Tonight at 8:00, my friend, Sarah, reminded me about a baby shower we are going to tomorrow morning for a co-worker. All week we’ve been meaning to get up to Barnes and Noble to buy a few baby books, but I haven’t been able to get away. Until 8:00pm the night before the shower.
Story of my life.
My complaint is this:
When I told Chris that I had to run up to Barnes and Noble to grab a baby gift, he said (and I quote), “Fine.”
No, it was really more like, (heavy, dramatic, irritated sigh) “Fine.”
Nevermind that the kids were in bed. Nevermind that there was nothing going on tonight. Nevermind that I haven’t been out of the house (except for grocery shopping) in two weeks without Chris or the kids. Nevermind all of that.
(heavy, dramatic, irritated sigh) “Fine.”
And I get that sigh every time I have to go anywhere – from the grocery store to the drug store to a girls night out. Doesn’t matter what I’m doing. If I am leaving Chris with the kids – even sleeping kids after bedtime – I get the sigh. And every time I get the sigh, I want to pinch him on the underside of his upper arm. After years of being pinched by my mother in church, I know for a FACT that is the most painful place to be pinched.
There are two reasons that sigh makes me mad. First, I should be allowed to leave my house without my children sometimes. And I shouldn’t get a guilt trip via a sigh every time I do. I am really supportive when Chris gets away from the house. It’s good for him. Everyone needs time to themselves. So, when he wants to play golf (twice this week, by the way…), I am really happy for him. I even insisted he go golfing on Saturday when he wasn’t sure he wanted to go! But when it’s my turn to get out of the house, there’s the sigh.
Secondly – and this one is the biggie – I can’t stand passive aggressiveness. If you’re mad, just say something. If you don’t want me to go, just say it. Then we can argue and move on.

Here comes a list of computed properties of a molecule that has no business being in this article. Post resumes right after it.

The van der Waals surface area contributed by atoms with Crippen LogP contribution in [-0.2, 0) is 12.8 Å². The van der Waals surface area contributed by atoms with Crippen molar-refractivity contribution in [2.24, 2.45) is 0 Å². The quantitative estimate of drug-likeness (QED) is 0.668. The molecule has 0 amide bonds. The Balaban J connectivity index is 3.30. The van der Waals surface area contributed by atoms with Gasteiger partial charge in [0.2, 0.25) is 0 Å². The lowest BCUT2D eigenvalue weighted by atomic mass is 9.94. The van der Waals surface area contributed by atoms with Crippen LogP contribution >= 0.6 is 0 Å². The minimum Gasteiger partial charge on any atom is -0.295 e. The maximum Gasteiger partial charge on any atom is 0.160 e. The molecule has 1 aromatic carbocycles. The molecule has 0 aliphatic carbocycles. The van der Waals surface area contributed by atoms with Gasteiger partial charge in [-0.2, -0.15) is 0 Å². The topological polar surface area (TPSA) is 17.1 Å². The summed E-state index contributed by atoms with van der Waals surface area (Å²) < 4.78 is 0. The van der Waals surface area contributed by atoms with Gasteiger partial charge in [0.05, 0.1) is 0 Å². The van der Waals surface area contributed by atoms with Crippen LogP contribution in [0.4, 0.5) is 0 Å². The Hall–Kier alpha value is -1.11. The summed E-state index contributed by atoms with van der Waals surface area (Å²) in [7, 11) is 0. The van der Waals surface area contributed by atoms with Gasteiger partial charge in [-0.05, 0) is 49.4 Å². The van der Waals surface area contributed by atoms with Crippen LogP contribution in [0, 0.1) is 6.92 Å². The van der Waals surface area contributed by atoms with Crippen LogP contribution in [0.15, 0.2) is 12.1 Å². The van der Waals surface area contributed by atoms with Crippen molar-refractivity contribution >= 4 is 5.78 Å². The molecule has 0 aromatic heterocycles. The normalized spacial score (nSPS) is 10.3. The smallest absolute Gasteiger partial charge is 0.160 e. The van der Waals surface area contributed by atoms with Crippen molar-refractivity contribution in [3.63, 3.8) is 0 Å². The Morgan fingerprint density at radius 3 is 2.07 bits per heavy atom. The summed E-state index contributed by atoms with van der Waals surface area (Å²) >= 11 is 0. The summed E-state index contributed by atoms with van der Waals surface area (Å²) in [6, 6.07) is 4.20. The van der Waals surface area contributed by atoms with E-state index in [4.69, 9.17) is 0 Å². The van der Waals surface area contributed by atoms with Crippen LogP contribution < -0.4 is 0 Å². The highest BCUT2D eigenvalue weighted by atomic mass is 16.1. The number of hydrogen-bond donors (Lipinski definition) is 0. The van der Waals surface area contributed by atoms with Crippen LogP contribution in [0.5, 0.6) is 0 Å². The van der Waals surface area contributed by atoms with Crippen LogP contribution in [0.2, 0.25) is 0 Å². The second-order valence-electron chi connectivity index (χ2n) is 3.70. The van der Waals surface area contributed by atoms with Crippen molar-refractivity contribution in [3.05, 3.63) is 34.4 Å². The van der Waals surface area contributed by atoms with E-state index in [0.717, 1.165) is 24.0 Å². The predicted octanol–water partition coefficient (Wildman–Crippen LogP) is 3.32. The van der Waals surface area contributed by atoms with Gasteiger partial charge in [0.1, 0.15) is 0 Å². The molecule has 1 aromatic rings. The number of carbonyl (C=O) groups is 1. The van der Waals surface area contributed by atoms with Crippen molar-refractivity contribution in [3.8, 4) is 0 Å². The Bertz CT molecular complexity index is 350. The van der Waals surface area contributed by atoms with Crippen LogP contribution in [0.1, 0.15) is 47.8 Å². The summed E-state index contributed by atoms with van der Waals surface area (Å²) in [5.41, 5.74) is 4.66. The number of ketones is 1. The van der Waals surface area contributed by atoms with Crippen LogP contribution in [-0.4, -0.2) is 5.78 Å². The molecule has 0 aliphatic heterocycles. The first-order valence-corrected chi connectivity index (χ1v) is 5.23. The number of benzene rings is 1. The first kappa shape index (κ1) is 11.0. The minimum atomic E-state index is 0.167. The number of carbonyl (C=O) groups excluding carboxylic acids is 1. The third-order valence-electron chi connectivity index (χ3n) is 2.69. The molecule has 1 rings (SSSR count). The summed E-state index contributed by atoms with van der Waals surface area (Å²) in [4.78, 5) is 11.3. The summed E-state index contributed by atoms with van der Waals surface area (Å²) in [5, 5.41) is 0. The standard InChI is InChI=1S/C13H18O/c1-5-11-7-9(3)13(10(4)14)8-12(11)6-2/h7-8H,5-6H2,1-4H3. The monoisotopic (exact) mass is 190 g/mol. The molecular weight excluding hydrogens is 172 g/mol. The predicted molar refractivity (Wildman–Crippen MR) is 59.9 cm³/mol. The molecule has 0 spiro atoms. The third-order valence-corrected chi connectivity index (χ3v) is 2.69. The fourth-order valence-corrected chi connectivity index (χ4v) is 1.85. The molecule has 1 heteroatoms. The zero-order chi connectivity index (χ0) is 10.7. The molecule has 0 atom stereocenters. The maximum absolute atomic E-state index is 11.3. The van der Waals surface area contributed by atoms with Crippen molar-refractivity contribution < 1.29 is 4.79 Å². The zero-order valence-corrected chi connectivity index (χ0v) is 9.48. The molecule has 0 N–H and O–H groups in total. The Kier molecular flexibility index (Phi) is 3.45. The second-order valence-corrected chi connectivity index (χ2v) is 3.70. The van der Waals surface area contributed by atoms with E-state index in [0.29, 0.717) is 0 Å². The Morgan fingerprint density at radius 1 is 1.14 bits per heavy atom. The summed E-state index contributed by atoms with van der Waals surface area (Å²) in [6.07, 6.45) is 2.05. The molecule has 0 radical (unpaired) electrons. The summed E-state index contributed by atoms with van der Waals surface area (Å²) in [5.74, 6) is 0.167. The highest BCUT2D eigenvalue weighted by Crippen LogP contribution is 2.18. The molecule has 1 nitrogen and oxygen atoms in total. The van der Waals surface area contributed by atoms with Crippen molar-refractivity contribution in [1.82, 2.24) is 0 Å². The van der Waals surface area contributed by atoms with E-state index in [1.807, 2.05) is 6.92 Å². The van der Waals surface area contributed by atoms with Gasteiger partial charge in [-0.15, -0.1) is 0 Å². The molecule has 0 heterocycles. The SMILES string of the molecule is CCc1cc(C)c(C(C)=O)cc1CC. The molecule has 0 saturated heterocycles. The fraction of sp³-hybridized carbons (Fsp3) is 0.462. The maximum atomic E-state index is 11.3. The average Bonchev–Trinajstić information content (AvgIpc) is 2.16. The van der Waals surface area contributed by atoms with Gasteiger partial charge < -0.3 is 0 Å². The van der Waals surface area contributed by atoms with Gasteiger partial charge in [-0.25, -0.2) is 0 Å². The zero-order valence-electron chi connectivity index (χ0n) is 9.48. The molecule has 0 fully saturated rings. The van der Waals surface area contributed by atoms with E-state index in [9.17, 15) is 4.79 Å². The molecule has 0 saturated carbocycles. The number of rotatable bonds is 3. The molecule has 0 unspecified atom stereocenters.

But when there’s a sigh? Then I am faced with the dilemma of either ignoring the fact that I know he’s pissed, making me the insensitive one. Or, asking him if he’s mad, which always prompts a fight, making me the insensitive one.
I CAN’T WIN WHEN MY HUSBAND SIGHS!
We moved into our house on a Saturday and Sunday. That following Monday, Bean Man started school. Normally, I am really big on avoiding too much change at one time for the kids, but the situation was unavoidable. So, we tried to love him up really good during that busy time so that he at least knew that we were constant and stable, even if everything else was changing.
The move into the new house went fairly smoothly for Bean. I think it helped that we spent a few weeks at the house before we moved in. While we were stripping wallpaper and painting, Bean came with us. Spending that time at the house helped him get comfortable being there before we actually moved in. We didn’t plan it that way, but it was a nice transitional period for him.
And then, one day, we were driving home from school and Bean was talking about the “new house” and “home.” He kept asking me if we were going to the “new house” or if we were going “home.” We’d been living in the new house for several weeks, but I guess he was just putting it all together that the new house was now our home. During our conversation while I was driving, I said a few things like, “Well, we’re going home to the new house.” He would repeat what I said, but you could tell he was really trying to think this through.